Dr. David S. Ferriero, Archivist of the United States, gave the welcoming remarks for the panel discussion on Discovery and Recovery: Preserving the Iraqi Jewish Archive (IJA). An exhibit centered around the collection can be found in the Lawrence F. O’Brien Gallery of the National Archives Building, and will be available through January 5th, 2014. This program will be the last one for the year 2013. Future programs held at the National Archives include: Associate Justice Stephen Breyer talks with Constituion scholar Akhil Reed Amar (January 14); various noontime lectures; and an Introduction to Genealogy workshop (January 8).
On May 6th, 2003 sixteen soldiers from the Mobile Exploitation team Alpha entered Saddam Hussein’s intelligence building. They discovered thousands of books, manuscripts, documents and torahs lying under four feet of water in the Mukhabarart basement; the collection was rumored to have a 7th century Talmud, but no such item was found. A hasty production was implemented to preserve the material while the National Archives was called in to preserve the material in a long term project. The initial stages involved draining the facilities of the water while the documents were taken outside, into the hot Baghdad environment, to dry where they quickly became molded. The Coalition Provisional Authority (CPA) secured a freezer truck to prevent further damage to the material while archivists and preservation experts from the National Archives and Records Administration (NARA) mounted up an expedition to Baghdad to see how best to go about preserving the material.
Doris A. Hamburg, the Director of Preservation Programs at NARA, informed the audience that the decade long project of preserving this material was nearing it’s end. Hamburg provided more background on the project, including information on the background of the Jewish people in Iraq (dating back 2500 years). After reiterating what was said by Dr. Ferriero, she went on to add that the freezer truck smelled of mold by the time that the NARA team arrived, and that there were twenty-seven trunks of material to sift through. The material was never collected, in it’s originality under Saddam, to be an archive, but was just a collection of material. Efforts to locate local options in Iraq for drying the material were unsuccessful. It was decided that the material would be brought to the United States for preservation and would be returned to the people of Iraq once the collection was restored. A Memorandum of Agreement (MOA) between the CPA and Iraq representatives was signed and funding would be provided by NARA. By August of 2003 the material was being transported to Ft. Worth, Texas to freeze dry the material in a vacuum. More funding for the project was to be provided by the National Endowment for the Humanities (NEH) and by the Department of State for the third phase of the project.The material was sorted by size and nothing was thrown away. A database was created and every item was assigned a number. Thus began the physical processing and condition assessment for the 2700 books and tens of thousands of documents that were part of the extensive collection. It was recommended that the archives would digitize the more interesting and rare material, while books that were more common would not be digitized because they were available elsewhere.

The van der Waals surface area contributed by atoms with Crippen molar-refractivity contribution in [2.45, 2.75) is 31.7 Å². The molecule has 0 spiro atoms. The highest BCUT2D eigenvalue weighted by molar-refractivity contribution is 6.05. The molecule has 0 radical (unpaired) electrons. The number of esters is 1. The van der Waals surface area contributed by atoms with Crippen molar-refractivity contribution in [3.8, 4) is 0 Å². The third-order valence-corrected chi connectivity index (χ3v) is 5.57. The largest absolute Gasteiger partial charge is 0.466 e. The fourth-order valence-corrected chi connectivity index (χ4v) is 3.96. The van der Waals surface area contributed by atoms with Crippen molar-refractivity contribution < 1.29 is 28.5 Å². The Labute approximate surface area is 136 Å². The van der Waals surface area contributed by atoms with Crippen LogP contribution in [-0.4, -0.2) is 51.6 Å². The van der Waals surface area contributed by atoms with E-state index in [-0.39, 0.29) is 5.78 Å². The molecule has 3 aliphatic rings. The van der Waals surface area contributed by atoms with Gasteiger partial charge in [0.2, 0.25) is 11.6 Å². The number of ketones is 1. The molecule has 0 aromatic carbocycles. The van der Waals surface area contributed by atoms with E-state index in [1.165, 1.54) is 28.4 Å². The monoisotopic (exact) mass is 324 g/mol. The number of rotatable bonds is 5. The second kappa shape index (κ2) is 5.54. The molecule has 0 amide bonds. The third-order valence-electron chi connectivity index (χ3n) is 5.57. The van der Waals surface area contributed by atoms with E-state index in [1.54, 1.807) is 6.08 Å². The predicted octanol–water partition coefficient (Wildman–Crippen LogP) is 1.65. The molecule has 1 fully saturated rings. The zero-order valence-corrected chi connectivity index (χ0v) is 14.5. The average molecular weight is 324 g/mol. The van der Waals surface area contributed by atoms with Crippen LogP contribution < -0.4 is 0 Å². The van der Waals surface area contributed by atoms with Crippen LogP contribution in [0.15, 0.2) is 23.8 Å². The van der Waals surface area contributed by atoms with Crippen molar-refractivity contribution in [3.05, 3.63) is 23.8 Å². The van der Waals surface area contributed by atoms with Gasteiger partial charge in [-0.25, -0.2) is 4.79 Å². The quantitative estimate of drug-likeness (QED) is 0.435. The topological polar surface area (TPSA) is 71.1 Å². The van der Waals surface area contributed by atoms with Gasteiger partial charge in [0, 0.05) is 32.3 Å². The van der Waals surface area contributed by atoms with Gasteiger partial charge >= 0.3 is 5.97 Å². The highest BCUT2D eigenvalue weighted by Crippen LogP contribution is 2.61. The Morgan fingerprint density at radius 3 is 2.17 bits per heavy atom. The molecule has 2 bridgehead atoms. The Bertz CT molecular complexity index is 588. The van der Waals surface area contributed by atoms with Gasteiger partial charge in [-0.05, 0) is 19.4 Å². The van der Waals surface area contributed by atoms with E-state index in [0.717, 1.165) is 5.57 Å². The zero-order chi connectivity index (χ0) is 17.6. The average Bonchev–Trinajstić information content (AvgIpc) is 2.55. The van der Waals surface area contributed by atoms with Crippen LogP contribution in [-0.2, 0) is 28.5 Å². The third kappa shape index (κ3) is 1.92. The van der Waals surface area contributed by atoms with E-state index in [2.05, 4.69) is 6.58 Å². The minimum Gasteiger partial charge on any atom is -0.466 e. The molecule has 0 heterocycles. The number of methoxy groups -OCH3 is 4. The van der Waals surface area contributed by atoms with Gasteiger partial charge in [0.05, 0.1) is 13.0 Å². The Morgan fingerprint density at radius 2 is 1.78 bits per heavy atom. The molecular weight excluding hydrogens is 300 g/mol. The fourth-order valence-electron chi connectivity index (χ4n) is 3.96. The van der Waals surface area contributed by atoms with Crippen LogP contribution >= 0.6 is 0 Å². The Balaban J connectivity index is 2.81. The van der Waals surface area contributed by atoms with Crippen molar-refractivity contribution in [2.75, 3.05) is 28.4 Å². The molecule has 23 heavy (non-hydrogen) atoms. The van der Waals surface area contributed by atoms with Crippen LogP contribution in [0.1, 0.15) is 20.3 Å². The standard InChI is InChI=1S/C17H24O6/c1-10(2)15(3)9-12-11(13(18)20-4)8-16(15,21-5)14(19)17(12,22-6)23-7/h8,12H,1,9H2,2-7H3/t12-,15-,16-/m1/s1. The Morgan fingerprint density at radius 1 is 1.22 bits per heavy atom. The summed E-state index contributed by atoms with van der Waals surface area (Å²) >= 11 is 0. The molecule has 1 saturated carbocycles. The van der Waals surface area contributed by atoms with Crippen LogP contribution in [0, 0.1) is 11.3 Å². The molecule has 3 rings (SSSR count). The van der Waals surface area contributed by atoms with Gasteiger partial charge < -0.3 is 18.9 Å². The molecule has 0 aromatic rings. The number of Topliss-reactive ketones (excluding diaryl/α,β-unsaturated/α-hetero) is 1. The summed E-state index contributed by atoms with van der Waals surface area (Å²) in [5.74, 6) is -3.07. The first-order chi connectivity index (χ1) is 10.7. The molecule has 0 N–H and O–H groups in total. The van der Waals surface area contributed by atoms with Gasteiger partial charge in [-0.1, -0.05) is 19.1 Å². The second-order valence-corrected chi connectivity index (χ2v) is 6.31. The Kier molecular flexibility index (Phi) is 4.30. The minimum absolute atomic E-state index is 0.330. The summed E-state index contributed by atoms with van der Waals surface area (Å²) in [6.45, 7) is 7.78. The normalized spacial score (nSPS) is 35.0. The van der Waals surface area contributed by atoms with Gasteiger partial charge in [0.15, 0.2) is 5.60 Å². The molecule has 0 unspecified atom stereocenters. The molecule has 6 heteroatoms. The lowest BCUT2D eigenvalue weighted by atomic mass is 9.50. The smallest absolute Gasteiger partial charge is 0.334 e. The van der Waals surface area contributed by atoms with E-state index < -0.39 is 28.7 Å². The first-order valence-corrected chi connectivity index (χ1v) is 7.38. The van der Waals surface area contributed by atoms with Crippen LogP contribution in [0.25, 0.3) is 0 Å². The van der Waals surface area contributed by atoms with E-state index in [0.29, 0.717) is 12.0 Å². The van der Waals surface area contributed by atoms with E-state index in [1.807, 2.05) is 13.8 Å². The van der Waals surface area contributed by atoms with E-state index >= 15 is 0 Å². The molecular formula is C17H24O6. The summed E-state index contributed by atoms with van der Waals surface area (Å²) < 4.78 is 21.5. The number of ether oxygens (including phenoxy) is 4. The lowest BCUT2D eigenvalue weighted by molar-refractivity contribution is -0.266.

Dina Herbert, the project librarian, said that there are 3486 entries in the database, 2700 of which are books ranging from the 16th to 20th centuries. Each of these entries was cataloged under a time constraint of two years. Part of her task was to set the priorities for the digitization project, the decision for which was based on “were the items unique or rare.” The collection includes prayer books, Rabbinic literature, Bibles, and textbooks. One of the earliest books in the collection was from 1568 (Hebrew 5328).
Anna Friedman, senior conservator for the IJA project, talked about her teams role in the conservation effort. Mold can start to grow on wet paper and breaks down connection fibers. Well established mold can eat holes in paper. A mandate was introduced to clean paper well enough to not pose a health risk to the catalogers. Her teams tools, such as the vacuum, were modified to meet the more demanding challenges of the project. Fragile materials were placed in polyester sleeves. One of the problems discovered in the project was that the stamps came off easily from their location. To resolve this issue, a drop of glue (a more technical term was used, but I could not find a correct spelling) was used to reattach each of the stamps that the correct location could be found for. The primary goal for the digitization effort was stabilization of the material for digitization and access. When possible, the conservation team would flatten the material with weight. After the conservation effort was completed for a book, they found their home in custom sized boxes.
Katherine Kelly, another member of the conservation team, went on to talk about the exhibit. Twenty-four books and documents were chosen for display. An 1815 Zohar commentary on the Torah was one of many books that received a washing to remove many of the impurities from the flood. This washing process helped to improve the physical stability of the items. Cyclododecane, a wax like substance, was placed over hand written text on pages before they received a bath. The conservation team collaborated heavily with the project librarian. All of the material was tracked throughout the project using Sharepoint. This included dividing the material to be cataloged and boxed. All of the info for the material was pulled from the website database. Guidelines for this portion of the project were based on NARA standards.